How to Work In Cannabis
Requirements by State
Politics, budgets, and public support vary widely by state, which means each state’s requirements to work in the cannabis industry look completely different from one another.* This map and corresponding state information is not updated in real time. For up-to-the-minute information on requirements to work in cannabis, visit the governing body links provided on each state page.
How to get your cannabis license in:
- Adult Use:
- Market Overview:
Florida launched their medical cannabis market in 2017, and it has since grown into a $1.2 billion business. With over 300 dispensaries throughout the state, Florida added 170,000 patients in 2020, bringing the total of registered patients to nearly a half million. The state also added roughly 15,000 cannabis jobs in 2020. It is projected that Florida’s cannabis revenue could easily double if the state adopted adult-use cannabis, estimating the potential for up to $2.1 billion in sales, $800,000 per month in taxes, and up to 80,000 local jobs by 2025.
- Requirements & Application Process:
While no specific cards or licenses are required to be employed by a licensed cannabis facility, there are a few restrictions.
"All employees of a medical marijuana treatment center must be 21 years of age or older and have passed a background screening..." 2020 Florida Statutes, Medical Use of Marijuana
- Background Check Requirements:
"An individual required to undergo a background screening pursuant to this section must pass a level 2 background screening as provided under chapter 435, which, in addition to the disqualifying offenses provided in s. 435.04, shall exclude an individual who has an arrest awaiting final disposition for, has been found guilty of, regardless of adjudication, or has entered a plea of nolo contendere or guilty to an offense under chapter 837, chapter 895, or chapter 896 or similar law of another jurisdiction." 2020 Florida Statutes, Medical Use of Marijuana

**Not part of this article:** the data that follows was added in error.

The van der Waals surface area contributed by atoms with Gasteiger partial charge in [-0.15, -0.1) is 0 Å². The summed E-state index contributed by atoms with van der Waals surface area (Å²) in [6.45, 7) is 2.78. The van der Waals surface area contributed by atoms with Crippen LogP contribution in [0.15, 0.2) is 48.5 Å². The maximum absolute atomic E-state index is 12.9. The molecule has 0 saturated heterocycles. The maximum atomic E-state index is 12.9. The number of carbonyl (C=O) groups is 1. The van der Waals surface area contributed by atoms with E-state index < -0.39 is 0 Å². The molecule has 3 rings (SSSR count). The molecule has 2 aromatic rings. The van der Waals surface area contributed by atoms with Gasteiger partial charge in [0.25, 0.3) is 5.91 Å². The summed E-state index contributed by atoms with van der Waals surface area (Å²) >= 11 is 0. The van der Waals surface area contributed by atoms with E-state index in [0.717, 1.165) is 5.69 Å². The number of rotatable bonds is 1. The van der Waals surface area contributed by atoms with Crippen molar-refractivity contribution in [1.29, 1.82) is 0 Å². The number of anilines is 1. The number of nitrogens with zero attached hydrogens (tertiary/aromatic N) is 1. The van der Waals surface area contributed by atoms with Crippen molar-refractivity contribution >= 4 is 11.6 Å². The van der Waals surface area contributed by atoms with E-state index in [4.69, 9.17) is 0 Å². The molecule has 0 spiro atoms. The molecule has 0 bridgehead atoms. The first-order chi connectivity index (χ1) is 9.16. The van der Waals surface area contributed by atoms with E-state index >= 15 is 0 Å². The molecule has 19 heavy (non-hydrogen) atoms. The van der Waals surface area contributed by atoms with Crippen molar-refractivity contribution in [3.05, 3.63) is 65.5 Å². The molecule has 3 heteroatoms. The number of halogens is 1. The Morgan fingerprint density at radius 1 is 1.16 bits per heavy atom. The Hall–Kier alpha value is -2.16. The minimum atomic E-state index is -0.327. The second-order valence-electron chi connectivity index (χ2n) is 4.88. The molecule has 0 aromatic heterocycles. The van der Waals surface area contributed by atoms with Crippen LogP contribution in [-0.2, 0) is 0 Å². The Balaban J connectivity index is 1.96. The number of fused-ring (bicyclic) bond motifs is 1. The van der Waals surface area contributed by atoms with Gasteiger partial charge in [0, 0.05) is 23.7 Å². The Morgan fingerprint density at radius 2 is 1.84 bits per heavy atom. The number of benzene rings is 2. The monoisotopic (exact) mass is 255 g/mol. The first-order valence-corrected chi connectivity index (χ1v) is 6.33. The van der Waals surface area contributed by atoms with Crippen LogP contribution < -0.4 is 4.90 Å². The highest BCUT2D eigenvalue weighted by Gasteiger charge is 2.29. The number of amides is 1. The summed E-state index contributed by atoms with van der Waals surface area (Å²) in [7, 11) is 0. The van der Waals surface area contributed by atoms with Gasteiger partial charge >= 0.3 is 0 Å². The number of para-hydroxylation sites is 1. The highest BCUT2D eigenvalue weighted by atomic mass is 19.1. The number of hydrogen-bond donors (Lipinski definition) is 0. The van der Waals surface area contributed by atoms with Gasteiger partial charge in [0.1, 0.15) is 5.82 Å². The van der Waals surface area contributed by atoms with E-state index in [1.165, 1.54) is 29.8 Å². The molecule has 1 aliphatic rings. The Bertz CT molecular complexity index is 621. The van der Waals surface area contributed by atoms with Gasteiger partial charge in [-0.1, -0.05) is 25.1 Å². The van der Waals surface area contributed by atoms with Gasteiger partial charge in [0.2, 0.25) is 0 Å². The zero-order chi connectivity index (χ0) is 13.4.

Additional background check requirements:
- "Such individual must submit a full set of fingerprints to the department or to a vendor, entity, or agency authorized by s. 943.053. The department, vendor, entity, or agency shall forward the fingerprints to the Department of Law Enforcement for state processing, and the Department of Law Enforcement shall forward the fingerprints to the Federal Bureau of Investigation for national processing."
- Fees for state and federal fingerprint processing and retention shall be borne by the individual. The state cost for fingerprint processing shall be as provided in s. 943.053 for records provided to persons or entities other than those specified as exceptions therein.
- Fingerprints submitted to the Department of Law Enforcement pursuant to this subsection shall be retained by the Department of Law Enforcement as provided in s. 943.05 and, when the Department of Law Enforcement begins participation in the program, enrolled in the Federal Bureau of Investigation’s national retained print arrest notification program. Any arrest record identified shall be reported to the department.
- Additional Links:
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